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What is Wreck Diving?


Ron's Wreck, Utila, Honduras

Ron's Wreck, Utila, Honduras

Nicholas McLaren

While the idea of wreck diving can conjure thoughts of the dark and mysterious in the minds of many people, it can also be exhilarating, educational, and awe-inspiring.

Types of Wrecks

Let's start by having a look at the types of wrecks you're likely to dive.

  • Boats and Ships
    Not surprisingly most wrecks are boats and ships. Historically, most ships were sunk accidentally but it is now quite common for many of the world's navies to deliberately scuttle decommissioned vessels for the use of recreational divers. There are many different types of ships that can be explored, from four hundred year old pirate ships to modern Navy warships and cruise liners. Most ship wrecks also serve as spectacular artificial reefs, attracting an incredible diversity of marine life.

  • Submarines
    Submarines tend to have more of a mysterious aura surrounding them and this may be because they are less frequently found by divers. Submarines are usually not as easily accessible due to tight, confined spaces and the tendency for submarines to sit in very deep water.

  • Airplanes
    It is also fairly common to be able to dive the wrecks of airplanes, particularly fighter jets from World War II. There are many airplane wrecks found in the South Pacific and the most famous place in the world to dive airplane wrecks is Truk Lagoon in Micronesia.

  • Automobiles
    Automobiles are less common as underwater wrecks, but can often be found in lakes, rivers, and quarries. There are even some ships that sank with automobiles such as cars and motorcycles onboard.

Wreck Diving Dangers

Wreck diving can be very safe and no more threatening than regular reef diving, but it can also carry much greater risks, especially when penetration of the wreck is involved.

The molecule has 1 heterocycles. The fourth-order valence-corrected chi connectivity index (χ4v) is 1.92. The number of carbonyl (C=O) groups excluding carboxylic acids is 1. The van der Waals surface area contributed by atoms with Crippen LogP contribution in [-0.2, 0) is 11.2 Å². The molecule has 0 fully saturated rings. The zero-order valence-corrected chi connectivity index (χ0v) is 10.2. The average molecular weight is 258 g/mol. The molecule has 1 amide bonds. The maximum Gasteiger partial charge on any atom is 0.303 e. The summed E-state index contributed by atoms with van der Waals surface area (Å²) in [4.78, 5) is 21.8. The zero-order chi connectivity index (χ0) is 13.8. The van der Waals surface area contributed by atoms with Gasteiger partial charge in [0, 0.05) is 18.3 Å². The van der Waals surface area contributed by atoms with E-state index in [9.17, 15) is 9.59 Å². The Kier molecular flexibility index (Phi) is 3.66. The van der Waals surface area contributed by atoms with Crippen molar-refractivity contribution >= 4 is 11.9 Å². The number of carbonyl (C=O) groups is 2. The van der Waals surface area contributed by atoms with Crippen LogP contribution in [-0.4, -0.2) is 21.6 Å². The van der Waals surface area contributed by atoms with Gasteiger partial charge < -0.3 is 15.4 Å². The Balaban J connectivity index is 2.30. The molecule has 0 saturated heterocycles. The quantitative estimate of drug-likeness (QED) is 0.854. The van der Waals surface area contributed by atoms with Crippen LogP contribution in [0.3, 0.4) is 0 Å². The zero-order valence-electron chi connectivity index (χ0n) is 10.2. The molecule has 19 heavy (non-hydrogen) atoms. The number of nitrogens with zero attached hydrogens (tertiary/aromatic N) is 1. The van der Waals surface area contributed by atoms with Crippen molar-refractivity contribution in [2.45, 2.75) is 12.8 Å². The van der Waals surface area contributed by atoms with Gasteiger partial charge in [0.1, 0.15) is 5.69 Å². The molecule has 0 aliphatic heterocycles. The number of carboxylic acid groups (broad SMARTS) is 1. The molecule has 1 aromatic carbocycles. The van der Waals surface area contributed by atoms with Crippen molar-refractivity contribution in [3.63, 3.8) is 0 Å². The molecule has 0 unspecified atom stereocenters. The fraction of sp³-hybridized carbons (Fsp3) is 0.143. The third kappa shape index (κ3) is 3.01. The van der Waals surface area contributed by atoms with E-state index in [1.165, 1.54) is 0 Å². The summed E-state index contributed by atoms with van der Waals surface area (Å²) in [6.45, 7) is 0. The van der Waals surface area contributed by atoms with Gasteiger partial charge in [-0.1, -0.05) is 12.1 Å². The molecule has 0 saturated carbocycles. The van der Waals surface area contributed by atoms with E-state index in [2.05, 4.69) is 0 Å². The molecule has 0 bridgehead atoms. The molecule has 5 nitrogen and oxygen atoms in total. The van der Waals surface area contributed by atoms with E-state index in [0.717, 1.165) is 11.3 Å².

At its most simple, wreck diving can involve swimming around and over wrecks to admire and photograph external features and the underwater creatures that have come to live on the wreck. This form of wreck diving carries very little risk. The main concern is with a need to more closely monitor depth, air consumption, and no-decompression times, which can all be affected by the greater depth of well preserved wrecks and the disorienting effect a wreck that doesn't sit upright can create. The other danger to be aware of is objects that can snag clothing and equipment, and it's a very good idea to be extra vigilant for these obstacles, ensure you're gear is streamlined, and carry at least one dive knife.

In addition, wreck diving does have its more dangerous side, which is encountered when penetrating the wreck. Many wrecks are not safe to penetrate and it is important to remember that even wrecks that are safe to penetrate pose many additional risks and should not be penetrated without specialized training and advanced planning.

Wreck Diving Courses

All agencies offer basic wreck courses which will teach you everything you need know about wreck diving. You'll learn how to safely plan and execute a penetration dive inside a wreck. These courses are normally taught over two to three days and involve theory and practical training.

Theoretical training covers rules and regulations related to wreck diving, safety training, and wreck dive planning.

Practical training will normally involve about four training dives beginning with a non-penetrating dive to examine and chart the wreck, followed by at least two penetration dives using your dive plan, reels, and other special wreck diving equipment. There are more advanced technical training courses that cover deep wreck penetration.

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